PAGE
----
No prominent member of the San Diego business community has endorsed the financial reform ballot measure spearheaded by City Councilwoman Donna Frye.
Too few reforms, they say, and too much tax increase.
A day before the expected final council decision on putting the proposal before voters in November, that fact still hasn’t changed, despite two major developments on Friday applauded by business leaders.
Councilman Tony Young amended the ballot measure to ensure all the proposed reforms come before a tax increase would kick in. Then came the biggie. Mayor Jerry Sanders, long a business supporter, wholeheartedly endorsed the measure, saying it “clears the final obstacles to our reform agenda.”
But the San Diego County Taxpayers Association remains opposed, as does the Downtown San Diego Partnership, a pro-business nonprofit. The San Diego Regional Chamber of Commerce and the San Diego Regional Economic Development Corporation haven’t yet taken a position, but are concerned that the reform measures proposed don’t provide specific cost savings to justify a tax increase.
“I think we would have a hard time supporting the current proposal because the reforms aren’t real, aren’t measurable,” said Scott Maloni, chairman of the downtown partnership.
The Taxpayers Association released a proposal this morning arguing the tax increase shouldn’t be implemented until the city achieves $100 million in savings — the amount a half-cent sales tax hike is expected to raise annually — from planned pension, retiree health care and outsourcing reforms.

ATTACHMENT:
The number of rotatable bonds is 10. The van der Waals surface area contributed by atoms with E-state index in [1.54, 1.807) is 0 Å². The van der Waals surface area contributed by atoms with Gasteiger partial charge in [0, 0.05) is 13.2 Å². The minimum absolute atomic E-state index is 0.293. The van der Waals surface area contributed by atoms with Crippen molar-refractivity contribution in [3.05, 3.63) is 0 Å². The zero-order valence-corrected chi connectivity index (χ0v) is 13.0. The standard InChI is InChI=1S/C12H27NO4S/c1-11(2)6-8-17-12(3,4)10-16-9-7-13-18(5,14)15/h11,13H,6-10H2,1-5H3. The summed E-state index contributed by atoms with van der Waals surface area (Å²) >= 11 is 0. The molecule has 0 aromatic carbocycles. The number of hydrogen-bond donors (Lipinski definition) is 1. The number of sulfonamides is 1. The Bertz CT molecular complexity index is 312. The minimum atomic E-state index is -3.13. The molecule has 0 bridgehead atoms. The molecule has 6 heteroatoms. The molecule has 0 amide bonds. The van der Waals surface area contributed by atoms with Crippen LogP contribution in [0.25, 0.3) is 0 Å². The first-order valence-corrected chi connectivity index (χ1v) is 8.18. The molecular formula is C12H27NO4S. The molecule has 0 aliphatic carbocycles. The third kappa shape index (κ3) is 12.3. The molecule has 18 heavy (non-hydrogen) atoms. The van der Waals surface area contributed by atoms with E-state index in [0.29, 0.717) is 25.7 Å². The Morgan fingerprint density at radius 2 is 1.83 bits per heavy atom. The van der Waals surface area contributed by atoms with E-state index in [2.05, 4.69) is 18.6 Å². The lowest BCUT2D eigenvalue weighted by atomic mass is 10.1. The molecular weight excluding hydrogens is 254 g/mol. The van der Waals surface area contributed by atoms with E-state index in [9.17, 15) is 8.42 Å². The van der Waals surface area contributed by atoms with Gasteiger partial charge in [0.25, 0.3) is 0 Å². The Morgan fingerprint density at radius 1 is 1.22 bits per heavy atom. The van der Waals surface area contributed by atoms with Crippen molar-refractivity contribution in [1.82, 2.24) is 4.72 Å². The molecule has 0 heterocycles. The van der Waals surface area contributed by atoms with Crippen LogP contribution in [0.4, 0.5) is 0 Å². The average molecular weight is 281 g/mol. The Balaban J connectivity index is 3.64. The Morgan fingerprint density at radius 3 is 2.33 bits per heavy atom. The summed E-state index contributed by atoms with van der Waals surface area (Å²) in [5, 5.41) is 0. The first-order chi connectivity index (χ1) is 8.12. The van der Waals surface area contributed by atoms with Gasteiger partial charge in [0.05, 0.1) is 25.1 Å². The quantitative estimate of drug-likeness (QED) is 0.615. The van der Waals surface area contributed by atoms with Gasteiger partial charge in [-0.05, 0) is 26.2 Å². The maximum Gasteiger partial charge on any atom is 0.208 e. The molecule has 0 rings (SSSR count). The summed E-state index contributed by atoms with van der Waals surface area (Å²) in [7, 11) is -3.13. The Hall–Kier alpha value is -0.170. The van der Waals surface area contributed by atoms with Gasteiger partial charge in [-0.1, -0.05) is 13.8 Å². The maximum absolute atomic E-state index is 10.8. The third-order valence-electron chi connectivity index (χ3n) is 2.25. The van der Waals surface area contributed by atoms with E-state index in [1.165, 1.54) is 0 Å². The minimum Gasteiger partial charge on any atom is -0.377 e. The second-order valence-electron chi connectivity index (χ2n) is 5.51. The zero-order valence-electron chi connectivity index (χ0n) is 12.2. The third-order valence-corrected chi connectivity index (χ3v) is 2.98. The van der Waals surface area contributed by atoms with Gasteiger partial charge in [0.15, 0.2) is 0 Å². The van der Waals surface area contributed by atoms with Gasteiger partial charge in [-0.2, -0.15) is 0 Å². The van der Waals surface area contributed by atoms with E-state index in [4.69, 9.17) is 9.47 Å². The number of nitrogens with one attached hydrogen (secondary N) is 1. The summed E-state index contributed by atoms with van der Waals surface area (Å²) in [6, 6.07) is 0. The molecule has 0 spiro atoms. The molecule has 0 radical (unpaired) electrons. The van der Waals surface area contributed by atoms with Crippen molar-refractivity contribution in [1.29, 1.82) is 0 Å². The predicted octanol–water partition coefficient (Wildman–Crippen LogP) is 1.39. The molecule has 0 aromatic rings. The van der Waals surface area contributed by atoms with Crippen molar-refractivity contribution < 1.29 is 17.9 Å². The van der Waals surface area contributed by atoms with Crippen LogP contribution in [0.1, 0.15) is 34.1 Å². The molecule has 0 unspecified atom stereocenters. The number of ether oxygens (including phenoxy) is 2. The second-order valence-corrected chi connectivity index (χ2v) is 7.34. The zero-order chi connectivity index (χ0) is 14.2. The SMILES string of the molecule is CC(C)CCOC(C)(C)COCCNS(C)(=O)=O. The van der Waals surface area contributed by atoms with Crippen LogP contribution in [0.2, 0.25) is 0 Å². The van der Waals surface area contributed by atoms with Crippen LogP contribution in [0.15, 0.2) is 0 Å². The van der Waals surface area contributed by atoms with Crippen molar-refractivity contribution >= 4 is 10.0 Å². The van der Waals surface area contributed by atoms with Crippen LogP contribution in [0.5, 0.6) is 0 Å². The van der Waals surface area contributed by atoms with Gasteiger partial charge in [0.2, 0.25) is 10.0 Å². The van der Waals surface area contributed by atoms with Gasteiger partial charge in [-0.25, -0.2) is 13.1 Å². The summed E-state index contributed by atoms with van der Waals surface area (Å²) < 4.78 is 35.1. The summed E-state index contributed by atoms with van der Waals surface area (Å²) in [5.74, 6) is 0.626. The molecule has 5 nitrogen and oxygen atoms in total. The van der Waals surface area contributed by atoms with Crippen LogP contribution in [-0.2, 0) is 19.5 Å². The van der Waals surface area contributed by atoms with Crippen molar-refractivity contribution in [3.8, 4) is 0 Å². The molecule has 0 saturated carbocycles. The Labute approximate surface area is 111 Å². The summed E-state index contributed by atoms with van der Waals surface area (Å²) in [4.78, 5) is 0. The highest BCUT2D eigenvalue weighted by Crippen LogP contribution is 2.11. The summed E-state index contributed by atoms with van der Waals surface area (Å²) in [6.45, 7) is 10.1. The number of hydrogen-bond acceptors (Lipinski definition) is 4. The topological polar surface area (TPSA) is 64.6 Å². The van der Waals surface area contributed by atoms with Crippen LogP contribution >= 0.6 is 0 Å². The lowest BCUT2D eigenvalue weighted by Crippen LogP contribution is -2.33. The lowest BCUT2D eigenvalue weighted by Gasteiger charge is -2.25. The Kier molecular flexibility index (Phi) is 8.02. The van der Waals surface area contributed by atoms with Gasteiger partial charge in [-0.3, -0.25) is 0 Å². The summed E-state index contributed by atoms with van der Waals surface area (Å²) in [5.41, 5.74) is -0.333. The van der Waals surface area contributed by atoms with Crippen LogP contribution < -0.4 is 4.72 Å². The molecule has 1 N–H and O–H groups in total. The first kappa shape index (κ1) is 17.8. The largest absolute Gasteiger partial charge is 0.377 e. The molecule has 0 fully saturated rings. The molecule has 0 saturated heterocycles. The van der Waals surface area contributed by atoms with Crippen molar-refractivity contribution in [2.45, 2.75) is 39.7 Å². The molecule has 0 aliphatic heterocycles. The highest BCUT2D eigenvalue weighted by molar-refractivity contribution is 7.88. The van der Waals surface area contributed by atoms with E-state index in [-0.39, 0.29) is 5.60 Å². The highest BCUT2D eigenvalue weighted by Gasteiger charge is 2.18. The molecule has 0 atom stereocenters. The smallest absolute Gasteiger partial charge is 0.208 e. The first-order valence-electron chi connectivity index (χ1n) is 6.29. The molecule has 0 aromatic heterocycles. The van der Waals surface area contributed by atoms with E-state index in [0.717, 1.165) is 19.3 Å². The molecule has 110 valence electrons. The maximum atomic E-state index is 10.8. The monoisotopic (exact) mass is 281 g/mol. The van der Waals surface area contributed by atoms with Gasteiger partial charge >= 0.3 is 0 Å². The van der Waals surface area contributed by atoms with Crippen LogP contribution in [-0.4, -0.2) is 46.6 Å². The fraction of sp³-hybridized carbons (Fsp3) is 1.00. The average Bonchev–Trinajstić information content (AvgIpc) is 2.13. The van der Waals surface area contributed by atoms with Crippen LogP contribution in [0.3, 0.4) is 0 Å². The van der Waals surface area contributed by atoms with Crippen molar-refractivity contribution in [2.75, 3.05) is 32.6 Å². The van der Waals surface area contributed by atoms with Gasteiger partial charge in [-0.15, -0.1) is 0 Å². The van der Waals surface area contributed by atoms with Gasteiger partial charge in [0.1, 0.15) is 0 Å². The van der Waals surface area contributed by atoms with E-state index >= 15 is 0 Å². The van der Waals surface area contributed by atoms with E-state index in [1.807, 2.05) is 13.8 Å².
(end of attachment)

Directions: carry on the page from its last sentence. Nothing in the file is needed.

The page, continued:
Sanders has contacted the EDC’s chairman, Debra Reed, to explain his position, said Andrew Poat, its vice president for policy. Poat called Sanders “a stalwart leader on fiscal responsibility” and said the mayor’s opinion matters.
“When he comes to a position, it’s taken very, very seriously,” Poat said.
Both Poat and Ruben Barrales, the chamber’s president, said their organizations were hoping the city would release dollar figures it expects to save through the reforms before approving the ballot measure.
Poat and Barrales said their organizations hoped to finalize their endorsement before tomorrow’s vote.
Business community backing would give the measure’s supporters greater justification to bestow the “grand compromise” label on the measure, which would help come November, Barrales said.
Though the mayor’s endorsement was likely the most critical to the proposal’s chances, the council’s two Republicans, Kevin Faulconer and Carl DeMaio, have been the top spokesmen against it.
“I just have a real hard time seeing a package being approved by the voters if a significant segment of the business community is against this,” Maloni said.
— LIAM DILLON